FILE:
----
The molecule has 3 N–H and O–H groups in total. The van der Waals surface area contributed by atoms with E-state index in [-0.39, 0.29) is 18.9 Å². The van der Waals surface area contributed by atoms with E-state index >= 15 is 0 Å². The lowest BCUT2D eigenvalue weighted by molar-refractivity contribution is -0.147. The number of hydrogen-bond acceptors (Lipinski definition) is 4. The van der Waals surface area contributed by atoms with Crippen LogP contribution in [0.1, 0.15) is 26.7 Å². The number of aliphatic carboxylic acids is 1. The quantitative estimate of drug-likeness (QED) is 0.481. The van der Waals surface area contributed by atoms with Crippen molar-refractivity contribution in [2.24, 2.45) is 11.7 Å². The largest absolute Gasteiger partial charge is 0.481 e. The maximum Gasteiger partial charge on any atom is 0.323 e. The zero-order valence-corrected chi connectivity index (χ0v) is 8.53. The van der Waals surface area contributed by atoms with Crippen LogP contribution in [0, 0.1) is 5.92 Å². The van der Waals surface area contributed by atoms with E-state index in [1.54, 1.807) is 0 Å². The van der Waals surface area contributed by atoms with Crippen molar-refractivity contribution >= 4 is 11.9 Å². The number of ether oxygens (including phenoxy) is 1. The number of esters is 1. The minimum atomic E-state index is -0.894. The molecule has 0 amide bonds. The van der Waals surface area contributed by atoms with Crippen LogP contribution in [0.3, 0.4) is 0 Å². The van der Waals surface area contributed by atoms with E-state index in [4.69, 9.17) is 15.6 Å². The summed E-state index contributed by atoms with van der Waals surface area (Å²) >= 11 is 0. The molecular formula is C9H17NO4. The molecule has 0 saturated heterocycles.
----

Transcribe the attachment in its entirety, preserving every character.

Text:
The molecule has 3 N–H and O–H groups in total. The van der Waals surface area contributed by atoms with E-state index in [-0.39, 0.29) is 18.9 Å². The van der Waals surface area contributed by atoms with E-state index >= 15 is 0 Å². The lowest BCUT2D eigenvalue weighted by molar-refractivity contribution is -0.147. The number of hydrogen-bond acceptors (Lipinski definition) is 4. The van der Waals surface area contributed by atoms with Crippen LogP contribution in [0.1, 0.15) is 26.7 Å². The number of aliphatic carboxylic acids is 1. The quantitative estimate of drug-likeness (QED) is 0.481. The van der Waals surface area contributed by atoms with Crippen molar-refractivity contribution in [2.24, 2.45) is 11.7 Å². The largest absolute Gasteiger partial charge is 0.481 e. The maximum Gasteiger partial charge on any atom is 0.323 e. The zero-order valence-corrected chi connectivity index (χ0v) is 8.53. The van der Waals surface area contributed by atoms with Crippen LogP contribution in [0, 0.1) is 5.92 Å². The van der Waals surface area contributed by atoms with E-state index in [1.54, 1.807) is 0 Å². The van der Waals surface area contributed by atoms with Crippen molar-refractivity contribution >= 4 is 11.9 Å². The number of ether oxygens (including phenoxy) is 1. The number of esters is 1. The minimum atomic E-state index is -0.894. The molecule has 0 amide bonds. The van der Waals surface area contributed by atoms with Crippen LogP contribution in [0.3, 0.4) is 0 Å². The van der Waals surface area contributed by atoms with E-state index in [4.69, 9.17) is 15.6 Å². The summed E-state index contributed by atoms with van der Waals surface area (Å²) >= 11 is 0. The molecular formula is C9H17NO4. The molecule has 0 saturated heterocycles.